So wet/dry looks like a TT but in the details they are very different. JR

  9. #19
    Daihonmei
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    KONG, I MOVED THIS DOWN FOR YOUR CONVIENIENCE! TYPED IN CAPS SO YOU WOULDN'T MISS IT.



    Sensei Kong, I was just rereading your post here and I would like you to reconcile this recent post with another you placed while being a 'pain in my arse' on another thread. Please take a minute and address your three posts----

    "To another subject. I am in the process of reading and getting organized to purchase a salt water tank.
    I just want something called Live Rock to keep in the tank with a few fish. So I am reading about the techniques of this Julian Sprung and Charles Delbeek. Two biology dudes that seem to be on top of the game and best techniques which can change as time goes on.
    I read more about Live Rock and how wonderful it is as a natural biofilter that you put lots of in the marine tank.Then I read that there has been a dramatic change in the mechanical requirements. No more bio media is needed in the trickle tower. Take it out. Don't need it anymore.
    Your trickle tower is now "too effective" with live rock, this over active filtration is now processing too much and throwing Nitrates back into the water. I think where have I heard this before?

    Live Rock has more surface area for algae/bacteria to grow on than a trickle tower. Ammonia, Nitrate and phosphate are devoured by algae and photosynthetic corals and Nitrates are being absorbed.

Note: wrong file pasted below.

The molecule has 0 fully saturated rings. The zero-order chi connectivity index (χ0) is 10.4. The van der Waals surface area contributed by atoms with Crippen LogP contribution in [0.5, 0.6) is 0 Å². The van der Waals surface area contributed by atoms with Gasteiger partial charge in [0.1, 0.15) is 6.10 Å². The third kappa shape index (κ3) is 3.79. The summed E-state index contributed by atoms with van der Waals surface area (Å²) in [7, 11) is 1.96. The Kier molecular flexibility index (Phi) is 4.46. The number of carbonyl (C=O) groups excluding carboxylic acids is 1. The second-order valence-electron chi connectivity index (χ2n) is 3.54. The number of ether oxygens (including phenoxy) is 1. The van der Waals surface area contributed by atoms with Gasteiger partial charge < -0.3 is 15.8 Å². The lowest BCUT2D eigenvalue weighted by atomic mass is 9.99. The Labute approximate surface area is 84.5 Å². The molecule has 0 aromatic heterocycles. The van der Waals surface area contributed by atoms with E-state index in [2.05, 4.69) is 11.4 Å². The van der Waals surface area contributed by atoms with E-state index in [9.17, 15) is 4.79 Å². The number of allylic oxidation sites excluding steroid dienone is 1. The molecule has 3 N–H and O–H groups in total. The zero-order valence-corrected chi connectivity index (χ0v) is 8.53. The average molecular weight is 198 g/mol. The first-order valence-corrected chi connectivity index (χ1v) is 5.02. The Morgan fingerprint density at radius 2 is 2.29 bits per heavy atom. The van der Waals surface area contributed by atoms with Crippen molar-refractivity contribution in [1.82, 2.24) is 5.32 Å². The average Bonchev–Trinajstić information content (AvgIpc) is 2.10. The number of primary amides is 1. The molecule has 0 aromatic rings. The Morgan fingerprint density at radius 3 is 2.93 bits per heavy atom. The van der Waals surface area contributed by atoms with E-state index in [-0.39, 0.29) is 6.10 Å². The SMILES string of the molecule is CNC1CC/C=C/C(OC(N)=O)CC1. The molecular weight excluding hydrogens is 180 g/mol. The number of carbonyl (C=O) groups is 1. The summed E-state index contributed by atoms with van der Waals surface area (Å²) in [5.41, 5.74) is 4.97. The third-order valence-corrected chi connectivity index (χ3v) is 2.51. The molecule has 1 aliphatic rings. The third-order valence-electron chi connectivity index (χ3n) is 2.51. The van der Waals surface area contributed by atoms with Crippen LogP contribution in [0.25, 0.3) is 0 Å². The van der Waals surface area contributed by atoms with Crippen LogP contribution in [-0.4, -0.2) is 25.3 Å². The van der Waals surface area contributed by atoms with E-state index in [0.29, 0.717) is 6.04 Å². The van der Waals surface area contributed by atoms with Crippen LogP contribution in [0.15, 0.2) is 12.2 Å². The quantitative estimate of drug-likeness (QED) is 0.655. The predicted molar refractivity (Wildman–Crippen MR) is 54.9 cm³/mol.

This Live Rock is doing the complete 'cycle' on its own so there is no need for a competing outside bio system to put the natural LR out of balance.

    So one would ask...what does this have to do with freshwater water chemistry and bio equipment?

    Not much would be the answer. We pond people still require a source for effective active Biological Filtration to deal with the heavy loads of fish and food" -KONG


    Post #33 ( thread ‘best media’) KONG-
    “My pond walls are the biggest biofilters in my system. A filter is anything that extracts impurities from the water. A combination of gravity (settlement) and pond walls makes for a great filter if designed properly. “ – Kong


    Post # 36 ( thread ‘best media’) KONG-

    “Lets see how much TROUBLE I am in. Lets do a little math. I feed 1.5 lbs
    of food a day or 24 ounces. The fish will digest this as best they can and turn 24 ounces of solid food into 28 grams of ammonia, give or take.
    Now one square meter or 10 square feet of biologically active surface can metabolize one gram of ammonia per day.
    My pond walls, counting the bottom which I can because it is clean of solid wastes, comes to about 460 square feet. So we divide that by 10 and we get 46.
    I am adding 28 grams of ammonia a day in a biologically active sytem that can eat 46 grams a day.
    Who me worry - KONG"



    So I asked you to prove that to me by shutting off circulation to your dedicated biofilter section and you danced and danced away.
    yet now you are telling me that live rock wouldn't be enough ( indeed some folks use coral rubble in biofilters and its cousin, lava rock, feather rock and ceramics). All of which have WAY more surface area than pond walls??